In the last year, I’ve had two further operations on my head in Nottingham plus extensive IV antibiotic therapy to eradicate a bone infection. The final photograph shows how my face looks today now that all the swelling has finally subsided. Reconstructive surgery is available to improve the contours of my forehead but having recently discussed the options with my surgeon, I’ve decided not to proceed.

I’m more than happy to leave well alone.






Up close and personal

June 3, 2010

I was asked recently if I’d ever posted any pictures on this blog to document the problems I’ve had with my head over the years. The answer is, no but it started me thinking that perhaps it’s time I should. Words can only convey so much of a story whereas pictures say so much more. So, thank you Alhi for giving me the push that was needed!

My story goes back a long way as I’ve had multiple surgeries on my head as a result of having chronic sinus infections for most of my adult life. About 5 years ago, a decision was taken to insert a stent close to the base of my brain, to drain a recurring abscess in the right frontal sinus. It was at this stage that my husband decided to record my surgical journey with a series of ‘up close and personal’ photographs. Little did we know then of the battle that lay ahead.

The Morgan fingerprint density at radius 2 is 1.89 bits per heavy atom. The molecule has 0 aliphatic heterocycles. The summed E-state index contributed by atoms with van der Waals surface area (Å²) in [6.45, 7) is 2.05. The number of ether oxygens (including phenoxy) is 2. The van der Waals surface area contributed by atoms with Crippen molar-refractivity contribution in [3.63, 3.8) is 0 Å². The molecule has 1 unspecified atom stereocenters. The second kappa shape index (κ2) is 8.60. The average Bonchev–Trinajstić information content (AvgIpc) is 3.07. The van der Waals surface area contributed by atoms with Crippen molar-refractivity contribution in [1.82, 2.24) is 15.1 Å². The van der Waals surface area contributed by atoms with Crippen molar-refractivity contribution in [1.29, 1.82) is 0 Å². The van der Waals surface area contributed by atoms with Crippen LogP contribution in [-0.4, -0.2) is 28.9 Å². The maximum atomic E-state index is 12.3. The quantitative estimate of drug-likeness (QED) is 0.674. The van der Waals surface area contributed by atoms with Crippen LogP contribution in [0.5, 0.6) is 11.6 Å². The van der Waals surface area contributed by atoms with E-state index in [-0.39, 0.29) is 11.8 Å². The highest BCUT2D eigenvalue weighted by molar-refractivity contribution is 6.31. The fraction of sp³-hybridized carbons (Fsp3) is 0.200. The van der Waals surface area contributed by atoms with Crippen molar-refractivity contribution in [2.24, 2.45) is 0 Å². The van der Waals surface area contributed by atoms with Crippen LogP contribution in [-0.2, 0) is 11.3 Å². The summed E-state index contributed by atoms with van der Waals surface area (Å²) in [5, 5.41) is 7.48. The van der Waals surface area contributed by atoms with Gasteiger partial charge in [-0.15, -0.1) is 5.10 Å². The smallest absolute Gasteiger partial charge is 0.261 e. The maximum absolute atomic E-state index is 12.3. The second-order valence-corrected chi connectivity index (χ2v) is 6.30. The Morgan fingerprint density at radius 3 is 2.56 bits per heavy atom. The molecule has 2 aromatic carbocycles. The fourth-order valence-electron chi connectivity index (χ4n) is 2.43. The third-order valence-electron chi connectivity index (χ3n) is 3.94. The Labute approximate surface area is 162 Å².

This first photograph was taken in 2005, several days after the operation to have the stent inserted in my head. The incision follows the contour of my eye socket and is continued through the eyebrow for maximum disguise. This operation was actually the fifth time this incision had been used to access the right side of my forehead. All previous access had been gained through my nose or upper jaw.

The second photograph was taken 3 weeks later while I was still recuperating from the surgery. I was actually on a sailing holiday at the time when I developed severe headaches and my eyes and forehead started to swell. I knew something serious was going on but I didn’t know what so we made haste back to the hospital. This photograph marks the beginning of my journey with MRSA.

This last photograph was taken following my treatment for the orbital cellulitis. Once the MRSA wound infection had been diagnosed, the stent had to be removed from my head and it took several courses of intensive IV antibiotic treatment, administered over a 3 month period before I was finally discharged from the hospital. I’ve included this picture as it shows how well the incision healed despite the setback.